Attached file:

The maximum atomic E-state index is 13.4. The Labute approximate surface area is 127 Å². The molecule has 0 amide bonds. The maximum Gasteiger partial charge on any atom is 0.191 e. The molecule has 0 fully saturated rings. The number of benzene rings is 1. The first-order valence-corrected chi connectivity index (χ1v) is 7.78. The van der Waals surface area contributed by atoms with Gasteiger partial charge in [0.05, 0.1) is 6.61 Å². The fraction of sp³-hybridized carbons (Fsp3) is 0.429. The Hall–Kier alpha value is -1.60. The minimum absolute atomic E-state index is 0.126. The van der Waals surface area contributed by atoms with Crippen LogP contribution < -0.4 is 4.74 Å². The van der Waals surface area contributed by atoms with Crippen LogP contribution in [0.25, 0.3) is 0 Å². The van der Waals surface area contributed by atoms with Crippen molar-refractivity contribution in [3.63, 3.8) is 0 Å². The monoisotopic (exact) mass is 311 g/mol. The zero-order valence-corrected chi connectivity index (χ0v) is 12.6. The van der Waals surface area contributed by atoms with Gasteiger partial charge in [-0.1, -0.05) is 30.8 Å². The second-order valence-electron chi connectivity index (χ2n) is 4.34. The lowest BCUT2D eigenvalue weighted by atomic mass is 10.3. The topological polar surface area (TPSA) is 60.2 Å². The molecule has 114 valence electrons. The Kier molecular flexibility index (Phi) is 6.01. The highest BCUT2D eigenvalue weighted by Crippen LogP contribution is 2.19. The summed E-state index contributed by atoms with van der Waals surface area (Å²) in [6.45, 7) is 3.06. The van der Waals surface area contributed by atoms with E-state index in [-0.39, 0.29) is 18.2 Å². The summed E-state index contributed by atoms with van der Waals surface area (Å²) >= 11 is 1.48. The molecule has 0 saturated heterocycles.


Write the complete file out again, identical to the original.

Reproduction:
The maximum atomic E-state index is 13.4. The Labute approximate surface area is 127 Å². The molecule has 0 amide bonds. The maximum Gasteiger partial charge on any atom is 0.191 e. The molecule has 0 fully saturated rings. The number of benzene rings is 1. The first-order valence-corrected chi connectivity index (χ1v) is 7.78. The van der Waals surface area contributed by atoms with Gasteiger partial charge in [0.05, 0.1) is 6.61 Å². The fraction of sp³-hybridized carbons (Fsp3) is 0.429. The Hall–Kier alpha value is -1.60. The minimum absolute atomic E-state index is 0.126. The van der Waals surface area contributed by atoms with Crippen LogP contribution < -0.4 is 4.74 Å². The van der Waals surface area contributed by atoms with Crippen LogP contribution in [0.25, 0.3) is 0 Å². The van der Waals surface area contributed by atoms with Crippen molar-refractivity contribution in [3.63, 3.8) is 0 Å². The monoisotopic (exact) mass is 311 g/mol. The zero-order valence-corrected chi connectivity index (χ0v) is 12.6. The van der Waals surface area contributed by atoms with Gasteiger partial charge in [-0.1, -0.05) is 30.8 Å². The second-order valence-electron chi connectivity index (χ2n) is 4.34. The lowest BCUT2D eigenvalue weighted by atomic mass is 10.3. The topological polar surface area (TPSA) is 60.2 Å². The molecule has 114 valence electrons. The Kier molecular flexibility index (Phi) is 6.01. The highest BCUT2D eigenvalue weighted by Crippen LogP contribution is 2.19. The summed E-state index contributed by atoms with van der Waals surface area (Å²) in [6.45, 7) is 3.06. The van der Waals surface area contributed by atoms with E-state index in [-0.39, 0.29) is 18.2 Å². The summed E-state index contributed by atoms with van der Waals surface area (Å²) >= 11 is 1.48. The molecule has 0 saturated heterocycles.